Monday, September 30, 2019

Port-sur-Saône to Traves

Saturday – September 28
Slow start in the morning, having a couple of days off gets us out of the routine of getting underway, without relaxing over a couple of cups of coffee and catching up on the news. Today’s run was only 11km and two écluse. As we approached our second écluse we noticed a tower from a château sticking up through the trees, we’d missed it going upstream because of strong wind gusts that were keeping our attention on the water in front of us. Once out of the écluse we made a u-turn to go back up the Saône towards the weir that created the need for the écluse we had just completed. There were a couple of docks available so we did a quick tie-up and walked down to Chemilly a town of a dozen houses and a once fortified château, now house. Pretty little residential town that took about ten minutes to walk, then back to the boat.

Juniper at the dock near Chemilly Château - just a short walk along the river to the town.
Château Chemilly, still a private residence, so this was as close as we could get
Our ideal overnight spot for tonight was Scey-sur-Saône a town, with some interesting architecture and a small quay with room for about four boats, that we had bicycled through on our way upstream. We were lucky enough to find only one boat at the quay. We walked the town, had lunch then got back on our bikes to ride back to du Château de Rupt-sur-Saône, it should be open today. The weather forecast was great 0% chance of rain. We got almost all the way out of town before the rain started, but fortunately never strong enough to have us get out our rain-gear, or call it quits.

Juniper at the Quay in Scey-sur-Saône. On the Saône just above the weir to continue we had to go back up the river and take the diversion around, using an écluse to make up the difference caused by the weir.
The château was indeed open and we were able to walk the grounds and see into many of the buildings within its walls. The château was built on the site of a 12th century castle, some of the buildings made use of sections of the old curtain wall and le donjon, or keep, was still intact and open to climb. The stairs were between the inner and outer walls and spiraled up. The treads were anywhere from 4 to 6 inches deep and each step was quite high, to make it more interesting it was quite dark. The view from the top was great and the trip back down the steps wasn’t quite as bad as we thought it might be. Well worth the bike ride and a little rain.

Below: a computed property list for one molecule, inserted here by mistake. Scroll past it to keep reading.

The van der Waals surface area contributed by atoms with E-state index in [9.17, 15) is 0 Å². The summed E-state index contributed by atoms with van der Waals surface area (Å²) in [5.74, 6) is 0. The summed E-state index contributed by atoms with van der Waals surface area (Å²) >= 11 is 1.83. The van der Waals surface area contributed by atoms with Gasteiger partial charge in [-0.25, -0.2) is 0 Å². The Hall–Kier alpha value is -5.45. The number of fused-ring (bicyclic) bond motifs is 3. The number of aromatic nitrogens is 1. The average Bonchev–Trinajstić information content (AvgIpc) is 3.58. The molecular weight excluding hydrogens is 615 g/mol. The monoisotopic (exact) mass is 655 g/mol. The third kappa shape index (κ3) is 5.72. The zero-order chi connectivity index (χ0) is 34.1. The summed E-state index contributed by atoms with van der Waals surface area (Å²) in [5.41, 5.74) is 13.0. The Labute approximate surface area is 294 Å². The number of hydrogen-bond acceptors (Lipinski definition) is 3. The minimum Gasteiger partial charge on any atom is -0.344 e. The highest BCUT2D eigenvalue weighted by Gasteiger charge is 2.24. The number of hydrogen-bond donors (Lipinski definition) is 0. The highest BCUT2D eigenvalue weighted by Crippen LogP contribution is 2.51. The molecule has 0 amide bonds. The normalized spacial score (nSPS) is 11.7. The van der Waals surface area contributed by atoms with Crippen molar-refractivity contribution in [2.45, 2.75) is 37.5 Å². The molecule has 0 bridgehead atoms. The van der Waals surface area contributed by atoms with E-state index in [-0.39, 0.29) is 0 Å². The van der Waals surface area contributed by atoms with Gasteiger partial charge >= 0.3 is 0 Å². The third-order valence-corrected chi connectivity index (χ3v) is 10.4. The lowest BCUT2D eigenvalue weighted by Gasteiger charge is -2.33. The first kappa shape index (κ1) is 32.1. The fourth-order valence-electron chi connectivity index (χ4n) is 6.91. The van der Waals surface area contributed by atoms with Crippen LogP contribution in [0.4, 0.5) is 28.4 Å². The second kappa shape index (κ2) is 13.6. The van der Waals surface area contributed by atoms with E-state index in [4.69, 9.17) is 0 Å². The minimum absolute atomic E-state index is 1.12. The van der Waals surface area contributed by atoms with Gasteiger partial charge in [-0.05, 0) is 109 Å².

The Petite Château, made from part of the old castle curtain wall and one of the towers
Looks impressive, but really is very tiny.

The Pavillon de Chasse 1860-1870. Where the hunters gathered before the hunt. The château grounds also included a large kennel for the dogs and their caretakers
Le Donjon or tower part of the original defensive castle
Joan coming down the stairs from the tower.
It was much darker without the flash

View from the top - well worth the climb
Sunday – September 29
Woke to a beautiful sunny morning, great reflections on the water and just a hint of fog remaining. Took our time over coffee and croissants. First I received a phone call, but didn’t hear it but for some strange reason actually checked the voicemail (I almost never do that over here). At the same time I’m listening Joan gets a call, but misses it. Turns out there was a problem at our house and it was one of our neighbors calling to let us know at 1:00am their time. He kept us up to date as the police arrived and we talked with them. All seems to have worked out fine and several of our neighbors have made contact with us today to offer any help we might need. It’s sure nice to live in such a supportive environment.

Made it to our evening stop a bit later than we’d hoped as we were a wee bit late getting underway. Heading up another unused section of the Saône we were getting some pretty strong gusts (weather had them clocked at up to 55mph, though I don’t think ours were quite that strong). Arriving at our destination, Traves, we were able to get a place at the dock. Did a walk around town then the rain hit, so we Face Timed with the boys and Joan is now reading, while I’m writing. Crème Fraische Chicken on the menu for dinner, with wine of course.
For boaters coming into Traves - All the VNF markings that show on the chart have been removed, except the channel under the bridge. There is now a dark blue "arrow" pointing toward the harbor and a line of floats and fenders defining the very shallow portion of the entrance. There are 3 pontoons, each with room for two 15 meter boats (one on each side). When we were there, only three of the six spots were open for transient moorage, the rest were being used by the resort.

Friday, September 27, 2019

Auxonne to Port-sur-Saône

You always have to be looking
Leaving Gray, the next few écluse
had a frog strategically placed.
Left Auxonne on Monday the 23rd - the next two days took us to Gray and finally to Port de Savoyeux where we enjoyed a wonderful dinner and wine, while listening to the rain pounding on the deck (we’re warm and dry).